The Gaza conflict requires a more creative solution than is on offer
The world witnesses yet another tragic spectacle of the perennial Israel /Palestine war over Gaza. There are the appalling pictures of dead and injured children in schools and hospitals. Enormous explosions are seen on our screens where multi-story buildings are reduced to rubble in an instant. What happens to their inhabitants?
We know from the past that these periodic convulsions end with a ceasefire. That Israel agrees to withdraw its forces, and Hamas agrees to stop firing rockets.
And we wait for the next round.
Is it different this time?
Israel has declared it wants to actually defeat Hamas. But how does this occur, and at what cost, both for the Israelis and the Palestinians?
Defeating Hamas implies an all-out war, akin to defeating Nazi Germany. It means the Hamas administration is entirely replaced, either by Israeli occupation or by a transfer of authority to a compliant PLO, one dependent on Israeli power to sustain its existence. It is hard to imagine that Israel can actually achieve such a goal.
If too many people are killed in the process, especially civilians, does the equation fundamentally change? That any new administration in Gaza is doomed by virtue of its lack of legitimacy and the deep resentment that its imposition will have incurred.
But what are the constraints on Israel? There is obviously its own sense of morality, but there is also the level of international censure. Israel is used to accepting a certain level of opprobrium, but it will not want to lose the support of the major powers in Europe, much less the United States. Ultimately it is the United States that counts.
It is almost impossible to imagine the circumstances in which the United States would allow the United Nations to impose serious sanctions on Israel. There is too much history invested in being Israel’s guardian for this to happen. But one could certainly foresee a Security Council resolution that would be a severe censure of Israel. While Israel would rhetorically rebuff such a resolution, they would know that they would have transgressed serious boundaries for the United States to allow such a resolution.
So the question becomes, how close is Israel to such a resolution?
Already over 1,000 Palestinians are dead, mostly civilians. If the toll became 3,000 or 5,000 then the scale of activity would be different to what has already occurred. There would have been many more bombings and shellings of schools and hospitals. The fact they were not deliberately targeted would not be the decisive factor. It is the metronome of death that would count. Similarly if Gaza starts to look like it is systematically being reduced to rubble, the international condemnation will mount.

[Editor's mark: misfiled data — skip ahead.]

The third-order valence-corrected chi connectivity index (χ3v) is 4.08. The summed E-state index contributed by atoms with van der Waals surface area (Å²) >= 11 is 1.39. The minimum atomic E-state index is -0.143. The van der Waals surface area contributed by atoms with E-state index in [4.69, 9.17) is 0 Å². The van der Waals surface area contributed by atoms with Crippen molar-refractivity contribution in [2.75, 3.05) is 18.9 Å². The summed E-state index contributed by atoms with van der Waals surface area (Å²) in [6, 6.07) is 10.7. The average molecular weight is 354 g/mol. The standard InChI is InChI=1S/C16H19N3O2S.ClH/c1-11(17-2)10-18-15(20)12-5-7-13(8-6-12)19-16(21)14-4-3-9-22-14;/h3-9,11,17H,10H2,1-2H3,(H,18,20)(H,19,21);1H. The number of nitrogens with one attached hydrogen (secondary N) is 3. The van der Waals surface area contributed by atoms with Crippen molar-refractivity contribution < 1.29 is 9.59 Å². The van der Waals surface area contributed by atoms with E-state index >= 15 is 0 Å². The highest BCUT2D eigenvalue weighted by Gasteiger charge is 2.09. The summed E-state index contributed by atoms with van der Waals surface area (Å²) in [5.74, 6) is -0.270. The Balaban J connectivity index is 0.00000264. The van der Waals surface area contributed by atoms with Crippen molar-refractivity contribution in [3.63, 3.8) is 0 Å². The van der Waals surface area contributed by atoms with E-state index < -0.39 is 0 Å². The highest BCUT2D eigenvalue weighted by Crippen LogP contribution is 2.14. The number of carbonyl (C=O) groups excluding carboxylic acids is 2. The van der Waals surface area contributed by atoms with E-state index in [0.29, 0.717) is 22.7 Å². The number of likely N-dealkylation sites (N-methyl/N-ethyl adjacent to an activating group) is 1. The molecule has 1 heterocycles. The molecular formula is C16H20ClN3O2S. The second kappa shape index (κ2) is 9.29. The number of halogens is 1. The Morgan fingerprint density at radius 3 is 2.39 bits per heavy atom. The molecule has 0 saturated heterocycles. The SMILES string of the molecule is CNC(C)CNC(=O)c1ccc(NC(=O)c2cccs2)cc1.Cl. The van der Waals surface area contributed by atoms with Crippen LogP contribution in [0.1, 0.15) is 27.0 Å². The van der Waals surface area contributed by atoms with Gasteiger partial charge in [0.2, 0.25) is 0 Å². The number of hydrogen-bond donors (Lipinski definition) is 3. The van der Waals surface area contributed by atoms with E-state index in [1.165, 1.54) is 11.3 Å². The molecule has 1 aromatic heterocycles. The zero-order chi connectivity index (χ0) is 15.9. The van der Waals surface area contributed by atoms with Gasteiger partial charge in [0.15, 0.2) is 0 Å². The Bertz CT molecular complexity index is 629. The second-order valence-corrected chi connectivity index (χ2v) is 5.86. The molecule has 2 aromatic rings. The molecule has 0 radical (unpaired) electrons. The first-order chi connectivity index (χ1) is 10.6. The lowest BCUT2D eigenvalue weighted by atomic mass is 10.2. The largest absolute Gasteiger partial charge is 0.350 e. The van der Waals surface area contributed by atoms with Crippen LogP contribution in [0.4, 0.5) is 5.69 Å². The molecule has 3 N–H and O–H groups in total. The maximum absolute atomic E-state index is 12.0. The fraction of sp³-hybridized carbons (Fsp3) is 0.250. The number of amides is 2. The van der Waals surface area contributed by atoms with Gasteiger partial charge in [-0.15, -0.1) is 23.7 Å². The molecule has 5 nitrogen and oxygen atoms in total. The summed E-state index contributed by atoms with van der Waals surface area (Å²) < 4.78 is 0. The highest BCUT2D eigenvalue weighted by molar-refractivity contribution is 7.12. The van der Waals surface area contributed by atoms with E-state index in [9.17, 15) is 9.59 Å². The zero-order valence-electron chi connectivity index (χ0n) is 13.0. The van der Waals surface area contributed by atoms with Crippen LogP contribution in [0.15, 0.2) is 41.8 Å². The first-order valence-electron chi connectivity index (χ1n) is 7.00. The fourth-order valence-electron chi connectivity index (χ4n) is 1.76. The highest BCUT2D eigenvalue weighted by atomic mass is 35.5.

The Dresden equation comes into play. Dresden is a permanent stain against the reputation of the RAF, because the scale of civilian deaths was so great that it outweighed any conceivable military advantage. And this is what Israel has to measure.
At what point does the price of victory become too great to bear, either morally or militarily. And ultimately, what is victory?
Can Israel only negotiate with Palestinians who have been so comprehensively defeated that they have no choice but to accept Israeli conditions?
That is not the lesson from the Egyptian settlement. The peace treaty between Egypt and Israel was only possible because Egypt had won back its pride in the Yom Kippur war. If that is the precedent, then we can expect many wars yet to come between Israel and the Palestinians.
The rhetoric of the current war does not bode well for peace. Israel wants a victory. Hamas cannot accept total defeat. Unless both sides step back, Secretary Kerry’s peace missions are doomed to fail.
I suspect that contemporary United States administrations are unwilling to impose such pressure, either positive or negative, that will cause either side to step back. It requires more creativity than is evident from the current administration. Maybe it will take the time of the Clintons to come again.